A bit of history: while at first there were only Apostles and those who came to replace them, known as bishops, there came a time in which the Christian population grew so large that they could not do all the work of the Church. So, they let some of the spirit given to them—the Grace of their ministry—rest upon qualified, designated people who came to be known as presbyters, elders, or priests.

Anyway, Moses ordained those seventy men to help him in carrying out God’s work. But then, as we heard, there were two elders of the tribe, called Eldad and Medad, who began prophesying in the camp. They were not present for the solemn ordination liturgy that day in the desert, and yet they showed signs of the same Spirit, the same Grace, which rested upon the other seventy. This made Joshua most upset. “My Lord Moses, stop them!” he exclaimed. They had not been ordained properly! They had not signed a declaration of conformity! And yet, they were obviously given gifts to do God’s work among the people. Thus, Moses rebuffed Joshua; “Are you jealous for my sake?” he asked. “Would that all the Lord’s people were prophets, and that the Lord would put his spirit on them.”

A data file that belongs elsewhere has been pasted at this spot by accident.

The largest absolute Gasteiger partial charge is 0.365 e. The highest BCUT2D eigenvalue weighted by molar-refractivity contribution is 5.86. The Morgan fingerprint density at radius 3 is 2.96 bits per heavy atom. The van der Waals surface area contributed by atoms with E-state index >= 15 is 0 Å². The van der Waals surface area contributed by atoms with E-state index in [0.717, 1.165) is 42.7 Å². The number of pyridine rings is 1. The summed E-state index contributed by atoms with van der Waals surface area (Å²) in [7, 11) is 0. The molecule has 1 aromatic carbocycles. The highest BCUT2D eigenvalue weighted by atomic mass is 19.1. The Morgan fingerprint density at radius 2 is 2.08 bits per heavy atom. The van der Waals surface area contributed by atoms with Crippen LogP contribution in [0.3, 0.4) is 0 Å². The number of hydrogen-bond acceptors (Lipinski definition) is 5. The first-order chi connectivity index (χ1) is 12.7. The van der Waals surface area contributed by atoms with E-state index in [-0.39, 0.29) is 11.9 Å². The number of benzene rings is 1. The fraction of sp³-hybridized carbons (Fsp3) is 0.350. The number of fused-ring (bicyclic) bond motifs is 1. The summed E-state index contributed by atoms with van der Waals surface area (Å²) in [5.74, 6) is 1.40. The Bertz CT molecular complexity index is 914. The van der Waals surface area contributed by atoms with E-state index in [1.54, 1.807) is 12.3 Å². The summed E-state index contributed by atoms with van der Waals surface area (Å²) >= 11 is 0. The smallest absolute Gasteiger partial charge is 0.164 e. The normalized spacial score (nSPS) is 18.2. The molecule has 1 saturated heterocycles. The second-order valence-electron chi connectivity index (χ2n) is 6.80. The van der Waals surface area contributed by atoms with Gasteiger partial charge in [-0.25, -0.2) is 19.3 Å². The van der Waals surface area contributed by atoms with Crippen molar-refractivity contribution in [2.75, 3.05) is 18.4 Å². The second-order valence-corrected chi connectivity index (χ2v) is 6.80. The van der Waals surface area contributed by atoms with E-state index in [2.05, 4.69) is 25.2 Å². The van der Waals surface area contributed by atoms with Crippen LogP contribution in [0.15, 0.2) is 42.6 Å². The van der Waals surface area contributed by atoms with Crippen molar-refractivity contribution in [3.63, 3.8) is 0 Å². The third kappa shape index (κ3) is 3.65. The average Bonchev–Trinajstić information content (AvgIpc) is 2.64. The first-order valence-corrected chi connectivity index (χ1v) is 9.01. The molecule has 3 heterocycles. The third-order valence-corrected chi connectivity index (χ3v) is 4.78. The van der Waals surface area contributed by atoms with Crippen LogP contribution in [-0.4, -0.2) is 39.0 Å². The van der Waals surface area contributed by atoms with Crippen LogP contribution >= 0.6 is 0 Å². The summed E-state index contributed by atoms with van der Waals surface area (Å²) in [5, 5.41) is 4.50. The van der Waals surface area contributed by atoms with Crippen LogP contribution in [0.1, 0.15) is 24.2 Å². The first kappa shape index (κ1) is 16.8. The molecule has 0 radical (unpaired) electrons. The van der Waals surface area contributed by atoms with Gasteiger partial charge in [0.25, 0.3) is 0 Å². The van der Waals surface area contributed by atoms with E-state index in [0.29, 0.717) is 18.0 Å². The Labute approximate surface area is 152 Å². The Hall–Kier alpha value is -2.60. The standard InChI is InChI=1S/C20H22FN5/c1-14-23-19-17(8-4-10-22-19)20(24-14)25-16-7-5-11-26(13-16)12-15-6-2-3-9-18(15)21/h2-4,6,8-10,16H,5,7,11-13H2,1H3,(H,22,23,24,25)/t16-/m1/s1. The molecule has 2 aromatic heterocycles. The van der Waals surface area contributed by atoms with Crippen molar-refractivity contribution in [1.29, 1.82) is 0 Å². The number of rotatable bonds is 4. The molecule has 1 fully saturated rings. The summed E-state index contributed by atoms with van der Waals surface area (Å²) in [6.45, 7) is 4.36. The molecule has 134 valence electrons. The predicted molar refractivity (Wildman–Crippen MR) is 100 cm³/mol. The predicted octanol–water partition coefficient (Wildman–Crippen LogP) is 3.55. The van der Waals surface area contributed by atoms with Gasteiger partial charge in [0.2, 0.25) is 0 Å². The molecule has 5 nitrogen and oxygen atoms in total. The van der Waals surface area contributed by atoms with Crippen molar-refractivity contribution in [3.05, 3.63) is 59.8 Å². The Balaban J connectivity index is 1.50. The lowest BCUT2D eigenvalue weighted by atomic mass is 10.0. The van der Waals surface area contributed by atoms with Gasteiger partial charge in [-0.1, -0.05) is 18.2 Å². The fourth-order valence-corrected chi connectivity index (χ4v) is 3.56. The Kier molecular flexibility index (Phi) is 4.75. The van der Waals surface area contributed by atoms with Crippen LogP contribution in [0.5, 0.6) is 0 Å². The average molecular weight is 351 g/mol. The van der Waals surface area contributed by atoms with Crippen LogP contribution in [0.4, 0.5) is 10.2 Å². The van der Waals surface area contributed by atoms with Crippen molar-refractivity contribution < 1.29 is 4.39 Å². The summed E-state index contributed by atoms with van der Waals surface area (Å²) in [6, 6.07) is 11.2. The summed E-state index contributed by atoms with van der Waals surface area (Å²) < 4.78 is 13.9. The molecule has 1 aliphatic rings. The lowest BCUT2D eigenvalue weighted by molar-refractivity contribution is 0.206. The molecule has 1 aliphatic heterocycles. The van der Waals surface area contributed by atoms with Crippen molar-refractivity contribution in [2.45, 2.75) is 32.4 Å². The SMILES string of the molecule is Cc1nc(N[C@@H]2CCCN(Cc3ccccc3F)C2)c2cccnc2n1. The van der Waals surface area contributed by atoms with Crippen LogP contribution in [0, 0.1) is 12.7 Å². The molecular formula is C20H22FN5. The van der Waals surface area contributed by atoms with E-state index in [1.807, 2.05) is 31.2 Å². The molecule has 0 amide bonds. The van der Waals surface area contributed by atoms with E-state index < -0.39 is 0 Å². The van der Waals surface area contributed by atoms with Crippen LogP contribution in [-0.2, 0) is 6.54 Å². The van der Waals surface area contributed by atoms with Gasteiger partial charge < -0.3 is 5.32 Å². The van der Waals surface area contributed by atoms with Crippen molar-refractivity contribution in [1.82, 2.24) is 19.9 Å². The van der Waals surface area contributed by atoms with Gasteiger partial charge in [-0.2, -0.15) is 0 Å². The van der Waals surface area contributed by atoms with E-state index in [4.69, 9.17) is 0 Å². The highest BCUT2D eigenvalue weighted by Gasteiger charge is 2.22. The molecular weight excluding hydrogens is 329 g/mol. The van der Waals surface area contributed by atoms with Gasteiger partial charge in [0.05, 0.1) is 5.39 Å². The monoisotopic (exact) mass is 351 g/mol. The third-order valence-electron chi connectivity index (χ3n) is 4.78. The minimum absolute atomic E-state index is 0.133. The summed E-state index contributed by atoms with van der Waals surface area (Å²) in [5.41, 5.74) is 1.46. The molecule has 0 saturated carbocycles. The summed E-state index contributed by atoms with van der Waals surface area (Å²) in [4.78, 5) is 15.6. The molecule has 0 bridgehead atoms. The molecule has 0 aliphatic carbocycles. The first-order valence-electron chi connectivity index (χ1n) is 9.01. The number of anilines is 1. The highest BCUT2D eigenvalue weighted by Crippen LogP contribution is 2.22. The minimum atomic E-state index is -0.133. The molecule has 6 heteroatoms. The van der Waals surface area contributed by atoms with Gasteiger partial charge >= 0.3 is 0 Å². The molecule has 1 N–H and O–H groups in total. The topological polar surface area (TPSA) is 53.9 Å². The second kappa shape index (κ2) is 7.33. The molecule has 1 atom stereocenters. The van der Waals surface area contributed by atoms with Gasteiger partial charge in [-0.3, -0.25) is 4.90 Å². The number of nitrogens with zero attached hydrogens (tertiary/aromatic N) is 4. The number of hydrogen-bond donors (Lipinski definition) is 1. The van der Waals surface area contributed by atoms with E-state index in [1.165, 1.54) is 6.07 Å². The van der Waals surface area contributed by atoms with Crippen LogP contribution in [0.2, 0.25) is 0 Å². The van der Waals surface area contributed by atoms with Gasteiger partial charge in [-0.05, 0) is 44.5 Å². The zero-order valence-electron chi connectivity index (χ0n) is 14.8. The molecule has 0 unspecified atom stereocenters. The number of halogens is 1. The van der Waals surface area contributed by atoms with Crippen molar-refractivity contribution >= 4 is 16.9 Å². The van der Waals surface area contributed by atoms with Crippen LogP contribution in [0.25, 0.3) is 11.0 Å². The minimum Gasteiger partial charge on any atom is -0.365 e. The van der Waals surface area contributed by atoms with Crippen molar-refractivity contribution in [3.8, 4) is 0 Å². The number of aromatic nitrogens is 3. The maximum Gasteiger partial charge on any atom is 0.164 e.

Perhaps Joshua had fallen victim to a certain kind of elitism, what today we would call clericalism, which holds that only those properly vetted and duly ordained can possibly be leaders of God’s people. Perhaps it was also a bit of legalism, an obsession with policy and procedure which can at times frustrate the actions of the Holy Ghost. Probably it was a little of both, and thank God Moses’ response was clear. He might as well have said, “Get over it! Your high view of your own position and your obsession with rules cannot stand in the way of God’s will.”